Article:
Using verbal nouns as nouns of place: A lesson on the logical precision of Arabic morphology

I came across a question asking why the word سِفارة (embassy) has the pattern that it has, because this pattern is unusual for nouns of place.

The word سِفارة is actually simultaneously a noun of place and a مصدر (verbal noun). There are quite a few nouns of place that have the same pattern as the verbal noun associated with them. These are commonly governmental bodies. Other examples include وِلاية (state), إِمارة (emirate), and وِزارة (ministry).

So now the question is why this happens. What’s different about these nouns of place?

These nouns all have the pattern فِعالة. In other words, the first letter of the root takes a كسرة, and there’s an ا between the second and third letters, and a ة after the third letter.

Many nouns have this pattern, as well as the pattern فِعال, which is the same pattern but without the ة at the end, i.e. without the feminine marker. These nouns often refer to things that are containers of something. Here are a few examples:

i) نِقاب (niqab): contains the hair and face;

ii) رِياض (oasis): contains water;

iii) عِمامة (turban): contains the hair.

This containment can also be abstract. For example, the word رِياضة means “sports”. It contains all the sports.

Skills and trades often have this pattern, because said skills contain all the skills associated with them. For example, to be successful at خِياطة (sewing), you need to have all the skills associated with sewing. In other words, the act of sewing is a “container” of all the skills associated with it.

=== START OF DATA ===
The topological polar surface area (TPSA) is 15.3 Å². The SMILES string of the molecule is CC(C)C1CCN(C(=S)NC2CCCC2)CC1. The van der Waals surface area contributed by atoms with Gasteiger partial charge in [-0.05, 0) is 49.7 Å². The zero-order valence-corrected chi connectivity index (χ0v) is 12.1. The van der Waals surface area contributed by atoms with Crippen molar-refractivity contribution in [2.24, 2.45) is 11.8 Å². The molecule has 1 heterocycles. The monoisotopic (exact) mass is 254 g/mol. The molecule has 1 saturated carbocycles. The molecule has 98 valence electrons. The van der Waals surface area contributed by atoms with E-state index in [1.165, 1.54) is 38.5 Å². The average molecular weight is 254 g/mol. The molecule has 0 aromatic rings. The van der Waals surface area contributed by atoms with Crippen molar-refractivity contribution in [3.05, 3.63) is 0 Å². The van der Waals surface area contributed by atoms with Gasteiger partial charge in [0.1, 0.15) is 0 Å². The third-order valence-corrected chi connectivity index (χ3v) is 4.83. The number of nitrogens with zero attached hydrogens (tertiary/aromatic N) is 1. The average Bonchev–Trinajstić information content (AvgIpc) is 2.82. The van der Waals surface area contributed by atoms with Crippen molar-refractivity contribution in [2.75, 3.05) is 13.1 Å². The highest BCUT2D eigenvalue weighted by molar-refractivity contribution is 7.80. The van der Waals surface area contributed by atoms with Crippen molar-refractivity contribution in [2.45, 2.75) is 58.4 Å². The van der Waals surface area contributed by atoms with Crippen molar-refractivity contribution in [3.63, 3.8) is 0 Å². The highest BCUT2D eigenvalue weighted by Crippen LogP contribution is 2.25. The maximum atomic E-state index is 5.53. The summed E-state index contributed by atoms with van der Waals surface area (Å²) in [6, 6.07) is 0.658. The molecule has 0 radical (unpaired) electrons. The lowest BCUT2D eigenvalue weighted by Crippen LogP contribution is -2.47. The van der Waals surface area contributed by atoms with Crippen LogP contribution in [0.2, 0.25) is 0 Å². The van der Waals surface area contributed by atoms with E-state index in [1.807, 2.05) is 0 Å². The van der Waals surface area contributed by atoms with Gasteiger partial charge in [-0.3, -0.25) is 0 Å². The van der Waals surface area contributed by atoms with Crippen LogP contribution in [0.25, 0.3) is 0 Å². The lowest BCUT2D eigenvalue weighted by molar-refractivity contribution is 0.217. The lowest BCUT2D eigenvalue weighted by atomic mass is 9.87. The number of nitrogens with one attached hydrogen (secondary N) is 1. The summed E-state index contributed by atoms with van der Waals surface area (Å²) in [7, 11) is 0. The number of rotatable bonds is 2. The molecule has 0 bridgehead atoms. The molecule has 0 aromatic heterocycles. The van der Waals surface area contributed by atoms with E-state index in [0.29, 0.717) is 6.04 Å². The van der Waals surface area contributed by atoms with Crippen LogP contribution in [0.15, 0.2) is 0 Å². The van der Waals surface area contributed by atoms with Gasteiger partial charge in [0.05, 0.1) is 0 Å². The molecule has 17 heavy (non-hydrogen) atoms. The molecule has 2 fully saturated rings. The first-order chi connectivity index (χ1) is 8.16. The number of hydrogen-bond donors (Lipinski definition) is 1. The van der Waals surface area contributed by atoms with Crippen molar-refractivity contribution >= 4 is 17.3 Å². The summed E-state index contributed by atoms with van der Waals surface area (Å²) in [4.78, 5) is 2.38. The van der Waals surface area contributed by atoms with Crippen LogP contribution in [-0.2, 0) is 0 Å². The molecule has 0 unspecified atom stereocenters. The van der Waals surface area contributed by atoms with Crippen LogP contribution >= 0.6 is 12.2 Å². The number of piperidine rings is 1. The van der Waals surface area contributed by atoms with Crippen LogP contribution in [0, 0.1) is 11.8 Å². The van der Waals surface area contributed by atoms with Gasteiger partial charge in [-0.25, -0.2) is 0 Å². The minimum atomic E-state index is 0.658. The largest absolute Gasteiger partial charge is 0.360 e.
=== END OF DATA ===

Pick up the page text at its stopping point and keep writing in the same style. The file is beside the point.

Governmental bodies are sovereign authorities. They contain the entirety of the acts that they do. For example, a وِلاية (state) contains the وِلاية (act of governing) over the people and land that it governs.

What might make سِفارة confusing is that it’s not commonly used as a verbal noun. There’s a verbal noun with the same root that is much more common: سَفَر (travelling). While these two words share the same root, سِفارة is a form 1 verbal noun, whereas سَفَر is a form 3 verbal noun. The form 3 conjugations of the root relate to travelling. The form 1 conjugations relate to diplomacy/making peace. سِفارة as a verbal noun is the act of diplomacy, and a سِفارة (embassy) contains the سِفارة (acts of diplomacy) of a state.

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